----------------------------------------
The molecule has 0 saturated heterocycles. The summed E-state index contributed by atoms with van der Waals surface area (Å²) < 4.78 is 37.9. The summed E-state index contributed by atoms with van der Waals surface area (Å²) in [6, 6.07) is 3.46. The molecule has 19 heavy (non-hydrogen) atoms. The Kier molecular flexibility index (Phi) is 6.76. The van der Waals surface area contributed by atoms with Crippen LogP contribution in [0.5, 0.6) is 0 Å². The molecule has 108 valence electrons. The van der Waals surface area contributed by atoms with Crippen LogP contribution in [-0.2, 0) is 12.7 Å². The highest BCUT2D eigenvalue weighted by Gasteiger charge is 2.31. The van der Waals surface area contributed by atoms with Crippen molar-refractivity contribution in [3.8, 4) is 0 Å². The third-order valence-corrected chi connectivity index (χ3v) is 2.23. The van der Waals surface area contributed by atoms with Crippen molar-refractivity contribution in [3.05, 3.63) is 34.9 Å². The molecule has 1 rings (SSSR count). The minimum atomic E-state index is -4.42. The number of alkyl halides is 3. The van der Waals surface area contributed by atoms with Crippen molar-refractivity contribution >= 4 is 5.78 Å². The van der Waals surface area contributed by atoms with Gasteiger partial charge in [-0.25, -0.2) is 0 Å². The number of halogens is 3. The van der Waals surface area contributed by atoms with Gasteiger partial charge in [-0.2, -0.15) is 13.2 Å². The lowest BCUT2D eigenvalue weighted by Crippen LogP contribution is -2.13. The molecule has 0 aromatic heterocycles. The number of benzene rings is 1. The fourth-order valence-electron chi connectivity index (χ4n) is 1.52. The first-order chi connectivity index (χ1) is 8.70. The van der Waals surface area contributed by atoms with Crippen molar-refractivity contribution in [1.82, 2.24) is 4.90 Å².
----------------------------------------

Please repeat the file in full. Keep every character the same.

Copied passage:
The molecule has 0 saturated heterocycles. The summed E-state index contributed by atoms with van der Waals surface area (Å²) < 4.78 is 37.9. The summed E-state index contributed by atoms with van der Waals surface area (Å²) in [6, 6.07) is 3.46. The molecule has 19 heavy (non-hydrogen) atoms. The Kier molecular flexibility index (Phi) is 6.76. The van der Waals surface area contributed by atoms with Crippen LogP contribution in [0.5, 0.6) is 0 Å². The molecule has 108 valence electrons. The van der Waals surface area contributed by atoms with Crippen LogP contribution in [-0.2, 0) is 12.7 Å². The highest BCUT2D eigenvalue weighted by Gasteiger charge is 2.31. The van der Waals surface area contributed by atoms with Crippen molar-refractivity contribution in [3.8, 4) is 0 Å². The third-order valence-corrected chi connectivity index (χ3v) is 2.23. The van der Waals surface area contributed by atoms with Crippen molar-refractivity contribution in [3.05, 3.63) is 34.9 Å². The molecule has 1 rings (SSSR count). The minimum atomic E-state index is -4.42. The number of alkyl halides is 3. The van der Waals surface area contributed by atoms with Crippen molar-refractivity contribution >= 4 is 5.78 Å². The van der Waals surface area contributed by atoms with Gasteiger partial charge in [-0.25, -0.2) is 0 Å². The number of halogens is 3. The van der Waals surface area contributed by atoms with Gasteiger partial charge in [-0.2, -0.15) is 13.2 Å². The lowest BCUT2D eigenvalue weighted by Crippen LogP contribution is -2.13. The molecule has 0 aromatic heterocycles. The number of benzene rings is 1. The fourth-order valence-electron chi connectivity index (χ4n) is 1.52. The first-order chi connectivity index (χ1) is 8.70. The van der Waals surface area contributed by atoms with Crippen molar-refractivity contribution in [1.82, 2.24) is 4.90 Å².